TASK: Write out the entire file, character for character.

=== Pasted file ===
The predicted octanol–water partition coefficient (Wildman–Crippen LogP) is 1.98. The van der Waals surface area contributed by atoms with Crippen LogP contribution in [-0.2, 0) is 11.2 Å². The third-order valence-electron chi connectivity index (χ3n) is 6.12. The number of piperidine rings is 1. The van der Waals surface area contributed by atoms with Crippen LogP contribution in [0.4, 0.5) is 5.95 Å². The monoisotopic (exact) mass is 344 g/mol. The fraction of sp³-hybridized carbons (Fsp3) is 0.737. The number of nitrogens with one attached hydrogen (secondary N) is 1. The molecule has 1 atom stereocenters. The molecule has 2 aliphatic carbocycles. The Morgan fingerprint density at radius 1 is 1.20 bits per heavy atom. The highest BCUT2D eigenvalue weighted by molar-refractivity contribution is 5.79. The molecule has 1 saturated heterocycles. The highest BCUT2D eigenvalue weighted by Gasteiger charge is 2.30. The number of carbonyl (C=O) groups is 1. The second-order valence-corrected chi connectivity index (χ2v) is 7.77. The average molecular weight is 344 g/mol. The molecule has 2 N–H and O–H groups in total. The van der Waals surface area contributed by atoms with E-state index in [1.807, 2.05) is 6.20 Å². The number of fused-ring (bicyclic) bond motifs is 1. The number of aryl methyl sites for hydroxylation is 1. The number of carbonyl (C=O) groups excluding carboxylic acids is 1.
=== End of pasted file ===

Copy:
The predicted octanol–water partition coefficient (Wildman–Crippen LogP) is 1.98. The van der Waals surface area contributed by atoms with Crippen LogP contribution in [-0.2, 0) is 11.2 Å². The third-order valence-electron chi connectivity index (χ3n) is 6.12. The number of piperidine rings is 1. The van der Waals surface area contributed by atoms with Crippen LogP contribution in [0.4, 0.5) is 5.95 Å². The monoisotopic (exact) mass is 344 g/mol. The fraction of sp³-hybridized carbons (Fsp3) is 0.737. The number of nitrogens with one attached hydrogen (secondary N) is 1. The molecule has 1 atom stereocenters. The molecule has 2 aliphatic carbocycles. The Morgan fingerprint density at radius 1 is 1.20 bits per heavy atom. The highest BCUT2D eigenvalue weighted by molar-refractivity contribution is 5.79. The molecule has 1 saturated heterocycles. The highest BCUT2D eigenvalue weighted by Gasteiger charge is 2.30. The number of carbonyl (C=O) groups is 1. The second-order valence-corrected chi connectivity index (χ2v) is 7.77. The average molecular weight is 344 g/mol. The molecule has 2 N–H and O–H groups in total. The van der Waals surface area contributed by atoms with E-state index in [1.807, 2.05) is 6.20 Å². The number of fused-ring (bicyclic) bond motifs is 1. The number of aryl methyl sites for hydroxylation is 1. The number of carbonyl (C=O) groups excluding carboxylic acids is 1.